Saturn's moon, Titan, contains many mysteries for scientists. But a recent study suggests it may hold the larges sea with depths up to 1,000 feet.
Saturn's Mysterious Moon: Titan
More than 1,020,197,400 kilometers from Earth, Titan is the largest moon of Saturn. Among the 150 known moons in our solar system, it is the only moon found with a substantial atmosphere. What's more impressive is that other than Earth, it is the only celestial body known to have various bodies of water such as lakes, rivers, and seas.
The mysterious moon is larger than Mercury and is the second largest to Mercury's moon Ganymede by 2%.
Titan's Largest Sea
For over a decade, NASA's Cassini Mission is still providing valuable scientific information on Saturn.
Data from one of the last flybys of the spacecraft on Titan reveals a huge lake on the moon's surface with roughly 1,000 feet in depth, which is almost the high of the New York Chrysler Building. The lake's depths didn't allow Cassini radars to probe all the way to the bottom.
Kraken Mare, the largest lake on Titan, was preliminary thought to extend only 115 feet in 2014. But recent results show that the lake is, in fact, 10 times deeper than previously estimated.
Scientists expect to learn more about the mysterious chemistry of Titan by studying the depth and composition of the Kraken Mare. Its immense size suggests its importance. If it were on Earth, Kraken Mare would cover all five Great Lakes of North America.
Valerio Poggiali, a research associate from Cornell University Center for Astrophysics and Planetary Science, says in a university statement, "Kraken Mare not only has a great name but also contains about 80% of the moon's surface liquids.
Titan's chemistry has puzzled scientists for generations. Although its geography is similar to swampy lake-rich areas on our planet, it is the only moon with a thick atmosphere. Titan's atmosphere consists of gaseous nitrogen compared to Earth's nitrogen-oxygen atmosphere.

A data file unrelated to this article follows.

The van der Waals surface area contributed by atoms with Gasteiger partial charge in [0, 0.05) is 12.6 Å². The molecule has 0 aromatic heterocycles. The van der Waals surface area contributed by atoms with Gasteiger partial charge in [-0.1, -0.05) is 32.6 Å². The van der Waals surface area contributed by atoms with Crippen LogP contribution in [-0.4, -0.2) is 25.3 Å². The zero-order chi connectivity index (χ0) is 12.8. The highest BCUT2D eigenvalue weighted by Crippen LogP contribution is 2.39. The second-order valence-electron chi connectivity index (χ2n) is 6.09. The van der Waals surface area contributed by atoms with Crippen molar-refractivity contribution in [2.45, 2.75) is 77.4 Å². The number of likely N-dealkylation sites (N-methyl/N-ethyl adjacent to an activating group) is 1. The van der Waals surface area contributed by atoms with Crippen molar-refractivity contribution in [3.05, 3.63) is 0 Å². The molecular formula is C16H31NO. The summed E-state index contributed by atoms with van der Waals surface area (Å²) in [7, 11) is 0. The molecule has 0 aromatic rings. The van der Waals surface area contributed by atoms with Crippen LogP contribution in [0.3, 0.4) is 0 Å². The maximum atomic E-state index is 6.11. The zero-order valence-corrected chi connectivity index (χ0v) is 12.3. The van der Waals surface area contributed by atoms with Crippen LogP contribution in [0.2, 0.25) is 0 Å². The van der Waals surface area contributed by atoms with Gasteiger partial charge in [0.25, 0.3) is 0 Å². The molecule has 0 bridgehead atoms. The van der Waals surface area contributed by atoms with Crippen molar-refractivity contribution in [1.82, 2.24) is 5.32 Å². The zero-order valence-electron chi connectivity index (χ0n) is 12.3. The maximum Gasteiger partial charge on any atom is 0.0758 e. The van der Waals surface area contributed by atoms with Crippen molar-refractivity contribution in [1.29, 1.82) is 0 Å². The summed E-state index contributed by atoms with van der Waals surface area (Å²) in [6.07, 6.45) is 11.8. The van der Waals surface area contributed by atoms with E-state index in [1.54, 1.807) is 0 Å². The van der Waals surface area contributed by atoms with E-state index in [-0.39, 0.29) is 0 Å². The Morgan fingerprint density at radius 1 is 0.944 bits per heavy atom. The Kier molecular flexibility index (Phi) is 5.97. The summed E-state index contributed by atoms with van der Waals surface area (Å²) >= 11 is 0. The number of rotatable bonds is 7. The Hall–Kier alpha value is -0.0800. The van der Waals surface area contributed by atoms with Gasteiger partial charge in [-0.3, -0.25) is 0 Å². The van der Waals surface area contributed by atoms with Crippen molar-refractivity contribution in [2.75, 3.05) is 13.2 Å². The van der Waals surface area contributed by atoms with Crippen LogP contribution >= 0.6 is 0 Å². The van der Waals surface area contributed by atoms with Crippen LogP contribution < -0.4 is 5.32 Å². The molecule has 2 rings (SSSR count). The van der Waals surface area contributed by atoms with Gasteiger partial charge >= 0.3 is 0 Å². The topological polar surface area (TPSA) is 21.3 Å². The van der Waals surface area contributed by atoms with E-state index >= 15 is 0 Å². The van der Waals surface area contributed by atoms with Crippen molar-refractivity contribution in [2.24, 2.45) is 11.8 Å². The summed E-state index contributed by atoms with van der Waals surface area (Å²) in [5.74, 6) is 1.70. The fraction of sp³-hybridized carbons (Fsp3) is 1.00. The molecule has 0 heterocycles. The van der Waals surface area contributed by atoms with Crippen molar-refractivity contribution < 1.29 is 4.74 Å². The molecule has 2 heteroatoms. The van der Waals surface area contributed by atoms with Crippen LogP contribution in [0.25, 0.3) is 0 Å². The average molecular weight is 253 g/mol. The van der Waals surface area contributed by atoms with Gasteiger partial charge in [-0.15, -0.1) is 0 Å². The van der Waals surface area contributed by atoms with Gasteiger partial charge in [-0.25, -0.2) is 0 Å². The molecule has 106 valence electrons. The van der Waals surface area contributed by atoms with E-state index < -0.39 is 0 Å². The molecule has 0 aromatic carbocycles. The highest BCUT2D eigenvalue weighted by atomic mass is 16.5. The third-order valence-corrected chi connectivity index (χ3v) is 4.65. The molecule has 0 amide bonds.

Likewise, the chemical composition of Kraken Mare stumped scientists. It contains a mixture of ethane and methane. The unlikely composition of the largest lake could help researchers understand Titan's precipitation cycles.
According to NASA, unlike the bodies of water on Earth, Titan's seas are composed of liquidated Hydrocarbons.
Researchers are on the hunt of figuring out where liquid methane on Titan originated from. The mysterious moon receives roughly 100 times less energy from the sun than Earth, mostly due to its distance from the star.
With little sunlight available, Titan can convert methane in its atmosphere to ethane. However, current scientific models suggest the moon should cycle through methane in 10 million years, which is a fraction of the solar system's lifetime.
Scientists at NASA are working on a submarine concept that could launch in 2030 to investigate Titan's lake up close and personal.
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